His journey and search for "truth" led him to modern skeptics, the Atheist scholars, many of whom are teaching at major universities, who are aggressively turning believers away from their faith. Instead of embracing the Cross, he turned against it; maybe unwillingly, I'm not sure, but he admits his heart has hardened.
Now, he doubts, among other things, the validity of Sacred Scripture, whether Jesus ever claimed his divinity and whether Heaven and Hell exist; which, in effect, is doubt on the existence of God.
Doubt is good, as long as we are willing to work through it to find Truth, with the capital T, and meaning.
|Karol Wojtyla with his students...|
St. John Paul II once wrote, "Faith and reason are like two wings on which the human spirit rises to the contemplation of truth."
The Pope knew a thing or two about hardship himself, having lost his mother, sister and brother at a young age and his father by his early 20's, then experiencing the wrath of Nazism and Communism that ravaged his native Poland. He turned to his studies and God; reason and faith.
He was a brilliant thinker and scholar, having himself been a college professor, who understood that faith without reason is left wanting at best and reason without faith is deficient.
Blind faith or cultural faith are houses of cards, which is why so many modern scholars are turning young believers into "Nones" (Not affiliated with any religion in the Pew Research Studies or Atheists).
Christians can't be afraid of delving deeper, seeking answers and challenging their doubts.
We have the example of St. Thomas the Apostle who said he wouldn't believe until he saw and touched the wounds and once he did, said, "My Lord and my God."
Bishop Robert Barron harps on this issue. He says for far too long, we've been plagued with dumbed-down Catholicism and dumbed-down Christianity because clergymen have been afraid of engaging truth and losing their faithful on intellectual discussions. Instead, young Christians are finding intellectual arguments against the faith, on social media and in stacks of books hitting book stores, compelling and leaving churches in droves.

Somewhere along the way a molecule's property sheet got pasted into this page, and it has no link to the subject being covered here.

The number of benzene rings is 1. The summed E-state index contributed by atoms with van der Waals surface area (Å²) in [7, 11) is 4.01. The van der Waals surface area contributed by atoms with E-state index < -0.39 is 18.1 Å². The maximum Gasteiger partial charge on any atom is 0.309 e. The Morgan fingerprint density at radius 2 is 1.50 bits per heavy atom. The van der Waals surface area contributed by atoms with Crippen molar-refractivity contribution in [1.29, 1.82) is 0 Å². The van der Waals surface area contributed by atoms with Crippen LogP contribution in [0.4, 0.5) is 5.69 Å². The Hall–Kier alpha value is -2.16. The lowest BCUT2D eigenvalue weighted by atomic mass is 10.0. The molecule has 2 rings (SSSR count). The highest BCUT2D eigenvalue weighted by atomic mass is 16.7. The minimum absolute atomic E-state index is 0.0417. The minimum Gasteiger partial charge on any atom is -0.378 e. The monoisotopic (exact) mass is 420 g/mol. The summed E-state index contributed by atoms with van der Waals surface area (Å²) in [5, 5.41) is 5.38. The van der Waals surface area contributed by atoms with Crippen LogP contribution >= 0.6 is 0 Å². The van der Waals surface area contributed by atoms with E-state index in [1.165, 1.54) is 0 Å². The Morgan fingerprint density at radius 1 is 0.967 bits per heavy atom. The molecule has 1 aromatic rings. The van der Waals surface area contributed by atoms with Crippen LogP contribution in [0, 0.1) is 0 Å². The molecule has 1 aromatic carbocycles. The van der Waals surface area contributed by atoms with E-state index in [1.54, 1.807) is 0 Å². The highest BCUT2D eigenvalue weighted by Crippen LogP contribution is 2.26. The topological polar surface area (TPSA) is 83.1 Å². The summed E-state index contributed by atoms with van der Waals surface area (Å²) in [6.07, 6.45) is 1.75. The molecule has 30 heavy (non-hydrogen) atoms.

Some of the arguments are nothing more than unsubstantiated "theories," which have been around since the Enlightenment. Others date back to early Christianity and Arianism or other heresies.
I'm not going to get into details here but, suffice to say, there are answers, in the Church's case, two thousands years of answers by some of the greatest minds in the annals of time, if we want to find them. I'm praying my old high school friend doesn't stop searching and opens his heart to the real Truth that every man and woman on the face of the earth is looking for, whether they know it or not.
As for my friend who lost his son, he is now much stronger. You never quite get over the loss of a child but he has learned to cope and his faith is what keeps him going; the hope that one day he will see and embrace his son again.
In the case of my lawyer friend, his depression was after his bout with alcoholism and before his heart attack! He now jokes that the only way that God got through to him was by putting him through the rigors of alcoholism, depression and a heart attack (the torture that brought out truth). He too restored his life, got married, had a family and is living his faith.
I love the words of Pope Emeritus Benedict XVI, "The world offers you comfort, but you were not made for comfort. You were made for greatness."
For the once Atheist scholar CS Lewis, the Truth of Christianity was irrefutable, and despite the pain and grief he felt with the loss of his wife, when he questioned God, he also wrote in the same book on his grief, "beneath the fragile and very human veneer of the organized churches of the world, there lies a truth so real and so pristine that all of man's concocted philosophical posings tumble into ruin beside it."
The father, whose child Jesus drove the unclean spirit from, said it best, "Lord, I believe; help my unbelief."...